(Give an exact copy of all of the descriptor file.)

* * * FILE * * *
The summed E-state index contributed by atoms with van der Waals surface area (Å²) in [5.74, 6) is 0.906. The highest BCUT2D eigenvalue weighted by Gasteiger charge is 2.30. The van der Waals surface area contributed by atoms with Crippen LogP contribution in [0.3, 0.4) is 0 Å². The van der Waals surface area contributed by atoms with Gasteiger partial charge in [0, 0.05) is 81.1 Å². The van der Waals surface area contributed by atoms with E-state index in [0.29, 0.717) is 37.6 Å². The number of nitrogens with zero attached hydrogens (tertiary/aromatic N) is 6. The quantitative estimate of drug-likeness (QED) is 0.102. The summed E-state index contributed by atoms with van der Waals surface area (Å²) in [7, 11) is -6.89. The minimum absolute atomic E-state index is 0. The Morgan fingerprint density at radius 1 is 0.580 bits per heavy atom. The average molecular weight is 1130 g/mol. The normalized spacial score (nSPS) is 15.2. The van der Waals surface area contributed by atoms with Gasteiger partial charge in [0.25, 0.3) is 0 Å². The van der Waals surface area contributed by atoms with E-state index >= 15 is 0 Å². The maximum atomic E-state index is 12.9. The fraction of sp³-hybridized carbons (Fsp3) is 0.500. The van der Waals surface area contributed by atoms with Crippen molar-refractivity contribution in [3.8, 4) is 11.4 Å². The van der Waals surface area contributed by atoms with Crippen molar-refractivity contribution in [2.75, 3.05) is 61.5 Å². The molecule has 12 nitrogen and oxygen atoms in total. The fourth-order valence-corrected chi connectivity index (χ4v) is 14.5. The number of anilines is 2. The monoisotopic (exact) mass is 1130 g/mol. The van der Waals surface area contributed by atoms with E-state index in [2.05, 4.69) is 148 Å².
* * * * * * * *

The summed E-state index contributed by atoms with van der Waals surface area (Å²) in [5.74, 6) is 0.906. The highest BCUT2D eigenvalue weighted by Gasteiger charge is 2.30. The van der Waals surface area contributed by atoms with Crippen LogP contribution in [0.3, 0.4) is 0 Å². The van der Waals surface area contributed by atoms with Gasteiger partial charge in [0, 0.05) is 81.1 Å². The van der Waals surface area contributed by atoms with E-state index in [0.29, 0.717) is 37.6 Å². The number of nitrogens with zero attached hydrogens (tertiary/aromatic N) is 6. The quantitative estimate of drug-likeness (QED) is 0.102. The summed E-state index contributed by atoms with van der Waals surface area (Å²) in [7, 11) is -6.89. The minimum absolute atomic E-state index is 0. The Morgan fingerprint density at radius 1 is 0.580 bits per heavy atom. The average molecular weight is 1130 g/mol. The normalized spacial score (nSPS) is 15.2. The van der Waals surface area contributed by atoms with Gasteiger partial charge in [0.25, 0.3) is 0 Å². The van der Waals surface area contributed by atoms with E-state index >= 15 is 0 Å². The maximum atomic E-state index is 12.9. The fraction of sp³-hybridized carbons (Fsp3) is 0.500. The van der Waals surface area contributed by atoms with Crippen molar-refractivity contribution in [3.8, 4) is 11.4 Å². The van der Waals surface area contributed by atoms with Crippen molar-refractivity contribution in [2.75, 3.05) is 61.5 Å². The molecule has 12 nitrogen and oxygen atoms in total. The fourth-order valence-corrected chi connectivity index (χ4v) is 14.5. The number of anilines is 2. The monoisotopic (exact) mass is 1130 g/mol. The van der Waals surface area contributed by atoms with E-state index in [2.05, 4.69) is 148 Å².